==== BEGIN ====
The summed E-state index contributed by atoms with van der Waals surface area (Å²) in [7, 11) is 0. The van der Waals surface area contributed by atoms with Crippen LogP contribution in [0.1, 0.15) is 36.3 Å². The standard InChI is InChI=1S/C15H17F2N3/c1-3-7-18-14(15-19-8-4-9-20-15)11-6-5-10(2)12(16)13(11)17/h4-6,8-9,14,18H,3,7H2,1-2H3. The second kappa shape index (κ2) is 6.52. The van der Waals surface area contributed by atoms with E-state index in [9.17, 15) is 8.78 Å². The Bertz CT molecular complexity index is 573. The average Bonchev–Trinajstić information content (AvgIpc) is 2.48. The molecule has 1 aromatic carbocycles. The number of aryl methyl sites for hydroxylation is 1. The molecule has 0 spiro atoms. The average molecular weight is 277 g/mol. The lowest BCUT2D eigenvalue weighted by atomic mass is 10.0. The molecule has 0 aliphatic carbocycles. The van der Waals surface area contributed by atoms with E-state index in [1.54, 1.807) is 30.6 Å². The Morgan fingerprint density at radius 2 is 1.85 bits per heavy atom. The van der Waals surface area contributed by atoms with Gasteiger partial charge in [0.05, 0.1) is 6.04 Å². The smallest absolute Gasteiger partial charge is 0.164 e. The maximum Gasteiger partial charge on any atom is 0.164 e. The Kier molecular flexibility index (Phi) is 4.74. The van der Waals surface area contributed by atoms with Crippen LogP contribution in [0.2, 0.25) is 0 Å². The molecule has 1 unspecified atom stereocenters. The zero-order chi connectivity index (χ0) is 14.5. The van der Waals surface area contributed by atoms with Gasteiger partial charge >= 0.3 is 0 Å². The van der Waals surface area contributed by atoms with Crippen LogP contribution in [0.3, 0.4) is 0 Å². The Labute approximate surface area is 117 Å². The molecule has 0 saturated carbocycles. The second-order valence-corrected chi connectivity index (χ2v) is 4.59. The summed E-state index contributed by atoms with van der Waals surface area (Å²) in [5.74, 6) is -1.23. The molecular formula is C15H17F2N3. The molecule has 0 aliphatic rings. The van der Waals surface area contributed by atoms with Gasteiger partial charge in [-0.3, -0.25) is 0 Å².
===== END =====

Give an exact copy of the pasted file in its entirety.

The summed E-state index contributed by atoms with van der Waals surface area (Å²) in [7, 11) is 0. The van der Waals surface area contributed by atoms with Crippen LogP contribution in [0.1, 0.15) is 36.3 Å². The standard InChI is InChI=1S/C15H17F2N3/c1-3-7-18-14(15-19-8-4-9-20-15)11-6-5-10(2)12(16)13(11)17/h4-6,8-9,14,18H,3,7H2,1-2H3. The second kappa shape index (κ2) is 6.52. The van der Waals surface area contributed by atoms with E-state index in [9.17, 15) is 8.78 Å². The Bertz CT molecular complexity index is 573. The average Bonchev–Trinajstić information content (AvgIpc) is 2.48. The molecule has 1 aromatic carbocycles. The number of aryl methyl sites for hydroxylation is 1. The molecule has 0 spiro atoms. The average molecular weight is 277 g/mol. The lowest BCUT2D eigenvalue weighted by atomic mass is 10.0. The molecule has 0 aliphatic carbocycles. The van der Waals surface area contributed by atoms with E-state index in [1.54, 1.807) is 30.6 Å². The Morgan fingerprint density at radius 2 is 1.85 bits per heavy atom. The van der Waals surface area contributed by atoms with Gasteiger partial charge in [0.05, 0.1) is 6.04 Å². The smallest absolute Gasteiger partial charge is 0.164 e. The maximum Gasteiger partial charge on any atom is 0.164 e. The Kier molecular flexibility index (Phi) is 4.74. The van der Waals surface area contributed by atoms with Crippen LogP contribution in [0.2, 0.25) is 0 Å². The molecule has 1 unspecified atom stereocenters. The zero-order chi connectivity index (χ0) is 14.5. The van der Waals surface area contributed by atoms with Gasteiger partial charge >= 0.3 is 0 Å². The van der Waals surface area contributed by atoms with Crippen LogP contribution in [0.3, 0.4) is 0 Å². The Labute approximate surface area is 117 Å². The molecule has 0 saturated carbocycles. The second-order valence-corrected chi connectivity index (χ2v) is 4.59. The summed E-state index contributed by atoms with van der Waals surface area (Å²) in [5.74, 6) is -1.23. The molecular formula is C15H17F2N3. The molecule has 0 aliphatic rings. The van der Waals surface area contributed by atoms with Gasteiger partial charge in [-0.3, -0.25) is 0 Å².